|Placing an article in pawn was a way of raising a short term loan. The
pawnbroker lent quite a bit less than the market value of the article or
goods, which were kept by the pawnbroker as security for the loan. Once
the amount of the loan had been agreed, the pawnbroker would hand the
money and a pawn ticket to the customer, and put the goods in store.
Various charges were made for the transaction.
On loans of 10 shillings
or under, the pawnticket would cost one halfpenny and the interest would
be one halpenny per two shilling loan, per month. After the first month,
interest could be charged at half month rates. On loans above 10
shillings, but less than 40 shillings, the pawnticket cost one penny.
The maximum that could be loaned without a money lender's license was
£10. To regain the goods, the customer had to pay back the amount
borrowed, plus the interest on the loan.
All pledges were kept for one
year and one week from the date of the transaction. After this time the
pawnbroker was allowed to sell the goods in order to recover the cost of
the loan. If the loan was under 10 shillings, the pawnbroker could
dispose of the goods in any manner, but if the loan was for 10 shillings
or more, the goods had to be auctioned by firms of specialist
auctioneers, who dealt with this kind of merchandise.
Pawnbroking is an old established industry. In 1546 several Acts of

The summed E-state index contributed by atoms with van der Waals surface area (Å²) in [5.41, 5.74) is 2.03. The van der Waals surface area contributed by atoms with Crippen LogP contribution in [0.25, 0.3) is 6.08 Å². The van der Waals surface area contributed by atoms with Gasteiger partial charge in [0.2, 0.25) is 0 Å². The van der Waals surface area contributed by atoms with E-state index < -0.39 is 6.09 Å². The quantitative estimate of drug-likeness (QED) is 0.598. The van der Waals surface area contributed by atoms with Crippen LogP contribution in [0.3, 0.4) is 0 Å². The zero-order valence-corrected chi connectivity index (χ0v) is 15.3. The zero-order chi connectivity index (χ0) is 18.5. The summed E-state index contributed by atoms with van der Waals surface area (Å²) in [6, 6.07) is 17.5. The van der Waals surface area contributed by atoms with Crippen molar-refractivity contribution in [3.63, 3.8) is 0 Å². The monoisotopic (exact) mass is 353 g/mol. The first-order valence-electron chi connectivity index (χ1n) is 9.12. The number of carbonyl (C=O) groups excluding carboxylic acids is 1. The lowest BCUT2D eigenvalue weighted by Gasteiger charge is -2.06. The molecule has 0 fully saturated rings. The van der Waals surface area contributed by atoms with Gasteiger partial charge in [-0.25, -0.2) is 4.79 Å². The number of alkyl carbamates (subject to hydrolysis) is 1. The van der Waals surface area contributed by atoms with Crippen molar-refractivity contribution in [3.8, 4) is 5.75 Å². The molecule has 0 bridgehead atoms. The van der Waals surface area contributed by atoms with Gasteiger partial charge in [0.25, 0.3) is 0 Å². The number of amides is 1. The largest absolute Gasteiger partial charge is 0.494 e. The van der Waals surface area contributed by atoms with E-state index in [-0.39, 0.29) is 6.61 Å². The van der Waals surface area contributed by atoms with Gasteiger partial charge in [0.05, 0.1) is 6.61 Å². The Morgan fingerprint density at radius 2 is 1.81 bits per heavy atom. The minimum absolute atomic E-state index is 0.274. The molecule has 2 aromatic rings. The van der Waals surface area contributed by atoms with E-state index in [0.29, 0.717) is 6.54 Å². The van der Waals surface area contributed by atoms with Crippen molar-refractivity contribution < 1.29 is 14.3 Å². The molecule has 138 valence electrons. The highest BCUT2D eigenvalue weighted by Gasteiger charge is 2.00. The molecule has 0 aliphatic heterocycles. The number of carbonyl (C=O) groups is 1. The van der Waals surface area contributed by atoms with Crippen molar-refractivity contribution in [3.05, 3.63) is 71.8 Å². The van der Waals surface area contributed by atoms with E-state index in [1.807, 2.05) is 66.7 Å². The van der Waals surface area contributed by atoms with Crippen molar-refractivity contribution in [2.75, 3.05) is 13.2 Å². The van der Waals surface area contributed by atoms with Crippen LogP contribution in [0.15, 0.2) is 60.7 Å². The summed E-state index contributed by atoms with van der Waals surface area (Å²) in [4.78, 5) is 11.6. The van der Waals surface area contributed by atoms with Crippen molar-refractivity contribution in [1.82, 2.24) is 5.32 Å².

Parliament were passed to regulate the trade, and the rate of interest
charged on loans was set at 10 percent. In the 18th century, anyone
wishing to trade as a pawnbroker, had to purchase a license, which cost
£7.10s, except in London, where it was £15. The Pawnbrokers Association
was formed in the 1870's as a trade protection organisation, with
branches in every major city.
The early 1920's were a boom time for
pawnbrokers, because of the depression. More people needed their
services, but at the same time fewer people could redeem their pledges.
As the depression deepened there was less demand for the second hand
goods, that most pawnbrokers sold, and relied upon to boost their
income. The industry started a slow decline and by the second world war,
the better educated population began to use banks and borrowed money
from other sources. Most of the pawnbrokers soon disappeared, only a few
Without the pawnshops people couldn't have carried on.
Every Monday was pawn shop day, all around us, even our next door
neighbours. Lots of people were in bad circumstances, five, six, eight
or ten kids, you see. There was nothing to do at night. As soon as the
candle had burnt out, nothing to do but make love. They used to go on
Mondays, taking a clean sheet off the bed and fill it full of stuff.
Shoes and things like that would be put into the sheet and taken to the
pawnshop, in a big bundle on their shoulder. They would pawn their
husband's best suit, shoes or shirt, which was only used on Sundays.